Editor’s note: I’m at Congressional Country Club this week covering the 2011 U.S. Open. Share your U.S. Open thoughts: Comment below or email me at firstname.lastname@example.org.
THE CLOSEST PURSUERS BEGAN teeing off about an hour before 36-hole leader Rory McIlroy began his third round alongside Y.E. Yang at 3:50 p.m. McIlroy’s record-setting U.S. Open play over the first two days gave him a six-stroke advantage over Yang and a nine-shot cushion on six other players. The chase pack, if you could call it that, had a lot of ground to make up.
While Englishman Robert Rock and Spaniard Alvaro Quiros teed off on the 1st hole, Matt Kuchar and Sergio Garcia grooved their putting strokes on the practice green. Garcia worked on short ones, nudging three footers toward the cup using his claw grip. Kuchar, wielding a long putter, stuck a tee in the ground and stroked right-to-left breakers at it until departing for his 3:20 p.m. tee time with Kyung-Tae Kim.
The crowds on this overcast Saturday at the U.S. Open were large, enthusiastic and sometimes raucous. But not all were enthralled by the action. While Kuchar lined up his birdie putt at the 1st, one woman read a novel under a nearby tree. The book title: Suite Francaise, the bestseller by Irene Nemirovsky. The woman claimed to be a golf fan but quickly admitted she was “sort of” dragged to the event. She said she needed a reading break.
Moments later Zach Johnson arrived at the 1st green and sank a birdie to get to 2-under par. Johnson gave the stroke back at the long par-3 3rd when his hybrid fell short of the green and he failed to get up and down for par. Meanwhile, playing partner Brandt Snedeker got a sand-save par by sinking a slippery 10-foot putt.
Then along came the leader, Rory McIlroy. The Irishman flared his tee shot into the right-hand rough at the 466-yard par-4 3rd. A man in the gallery taunted McIlroy as he walked to his ball. “Go get that Green Jacket, Rory! Go get that Green Jacket!”
Yet there were far more cheers than jeers. From the other side of the fairway came this chant: “Let’s go, Rory!” Then clap, clap … clap-clap-clap. The boisterous cheer repeated as the 22-year-old walked to his golf ball. He may not be Tiger Woods, but young McIlroy does seem to be building an American fan base, slowly, surely.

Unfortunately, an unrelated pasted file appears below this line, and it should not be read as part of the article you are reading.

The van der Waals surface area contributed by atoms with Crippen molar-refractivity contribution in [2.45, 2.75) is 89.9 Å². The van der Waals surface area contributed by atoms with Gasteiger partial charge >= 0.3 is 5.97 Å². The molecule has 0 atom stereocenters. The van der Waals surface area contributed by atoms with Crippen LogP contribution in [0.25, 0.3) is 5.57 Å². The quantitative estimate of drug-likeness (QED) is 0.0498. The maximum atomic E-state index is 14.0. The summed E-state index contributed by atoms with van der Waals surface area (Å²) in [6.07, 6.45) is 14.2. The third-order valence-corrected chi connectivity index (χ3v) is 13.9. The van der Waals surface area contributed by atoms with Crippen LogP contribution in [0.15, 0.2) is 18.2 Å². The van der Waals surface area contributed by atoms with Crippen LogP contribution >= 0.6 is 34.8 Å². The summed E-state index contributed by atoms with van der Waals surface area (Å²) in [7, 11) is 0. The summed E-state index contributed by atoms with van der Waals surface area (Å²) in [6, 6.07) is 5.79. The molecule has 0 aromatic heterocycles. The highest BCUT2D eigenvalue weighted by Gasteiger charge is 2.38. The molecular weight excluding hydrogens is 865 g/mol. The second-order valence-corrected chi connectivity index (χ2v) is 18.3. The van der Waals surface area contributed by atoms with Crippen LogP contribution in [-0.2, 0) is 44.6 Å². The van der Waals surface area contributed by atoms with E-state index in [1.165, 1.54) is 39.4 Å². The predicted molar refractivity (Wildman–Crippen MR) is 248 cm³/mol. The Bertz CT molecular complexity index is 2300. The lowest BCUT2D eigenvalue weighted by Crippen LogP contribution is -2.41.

McIlroy wisely took his medicine, punching his ball out of the rough and onto the 3rd fairway. He followed with a little wedge shot that skipped to within two feet of the hole, another smart par save, another hole closer to his goal. Bunkered at the 4th, he nearly holed his sand shot for a birdie.
Rory McIlroy was on his way. No one was going to catch him on this day. Nor was anyone going to close the gap.
When the round ended a few hours later, McIlroy had increased his lead to eight shots over Y.E. Yang by firing a 3-under 68, a record-setting performance on a soft and defenseless Congressional course. (There’s a lot of red on the scoreboard. There were a bushel full of rounds in the 60s on Saturday, including 65s by Jason Day and Lee Westwood. It doesn’t feel like a U.S. Open.)
At this U.S. Open, McIlroy is like a Ferrari among Volkswagens. Now he’s one day closer to taking the checkered flag.
−The Armchair Golfer
Comeback Award Goes to Marcel Siem
Y.E. Yang Is Hanging Around at 137
Rory McIlroy Beats Up ‘Neighborhood Bully’
2011 U.S. Open: 36-Hole Records and Other Notes
2011 U.S. Open TV Schedule and Tournament Notes